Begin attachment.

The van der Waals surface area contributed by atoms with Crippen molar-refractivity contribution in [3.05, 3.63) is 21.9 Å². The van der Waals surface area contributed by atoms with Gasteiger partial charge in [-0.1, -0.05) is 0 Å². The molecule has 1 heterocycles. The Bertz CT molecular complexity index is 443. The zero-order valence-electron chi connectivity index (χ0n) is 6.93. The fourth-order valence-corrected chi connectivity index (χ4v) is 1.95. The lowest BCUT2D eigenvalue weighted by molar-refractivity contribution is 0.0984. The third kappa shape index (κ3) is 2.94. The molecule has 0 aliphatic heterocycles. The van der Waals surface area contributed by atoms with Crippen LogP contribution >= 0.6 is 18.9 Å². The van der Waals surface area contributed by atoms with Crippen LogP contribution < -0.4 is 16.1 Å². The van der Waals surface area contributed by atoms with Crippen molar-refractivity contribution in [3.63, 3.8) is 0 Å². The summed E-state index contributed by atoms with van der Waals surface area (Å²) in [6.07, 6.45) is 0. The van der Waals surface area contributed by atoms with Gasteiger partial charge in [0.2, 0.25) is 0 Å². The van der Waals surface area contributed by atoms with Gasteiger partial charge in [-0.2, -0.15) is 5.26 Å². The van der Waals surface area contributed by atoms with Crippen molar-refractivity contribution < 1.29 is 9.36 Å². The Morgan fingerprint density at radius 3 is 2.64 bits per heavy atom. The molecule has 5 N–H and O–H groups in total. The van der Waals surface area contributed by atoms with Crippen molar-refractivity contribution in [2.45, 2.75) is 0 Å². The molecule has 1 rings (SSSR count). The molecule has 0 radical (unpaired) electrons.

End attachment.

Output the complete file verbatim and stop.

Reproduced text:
The van der Waals surface area contributed by atoms with Crippen molar-refractivity contribution in [3.05, 3.63) is 21.9 Å². The van der Waals surface area contributed by atoms with Gasteiger partial charge in [-0.1, -0.05) is 0 Å². The molecule has 1 heterocycles. The Bertz CT molecular complexity index is 443. The zero-order valence-electron chi connectivity index (χ0n) is 6.93. The fourth-order valence-corrected chi connectivity index (χ4v) is 1.95. The lowest BCUT2D eigenvalue weighted by molar-refractivity contribution is 0.0984. The third kappa shape index (κ3) is 2.94. The molecule has 0 aliphatic heterocycles. The van der Waals surface area contributed by atoms with Crippen LogP contribution >= 0.6 is 18.9 Å². The van der Waals surface area contributed by atoms with Crippen LogP contribution < -0.4 is 16.1 Å². The van der Waals surface area contributed by atoms with Crippen molar-refractivity contribution in [3.63, 3.8) is 0 Å². The summed E-state index contributed by atoms with van der Waals surface area (Å²) in [6.07, 6.45) is 0. The van der Waals surface area contributed by atoms with Gasteiger partial charge in [0.2, 0.25) is 0 Å². The van der Waals surface area contributed by atoms with Gasteiger partial charge in [-0.2, -0.15) is 5.26 Å². The van der Waals surface area contributed by atoms with Crippen molar-refractivity contribution < 1.29 is 9.36 Å². The Morgan fingerprint density at radius 3 is 2.64 bits per heavy atom. The molecule has 5 N–H and O–H groups in total. The van der Waals surface area contributed by atoms with Crippen molar-refractivity contribution in [2.45, 2.75) is 0 Å². The molecule has 1 rings (SSSR count). The molecule has 0 radical (unpaired) electrons.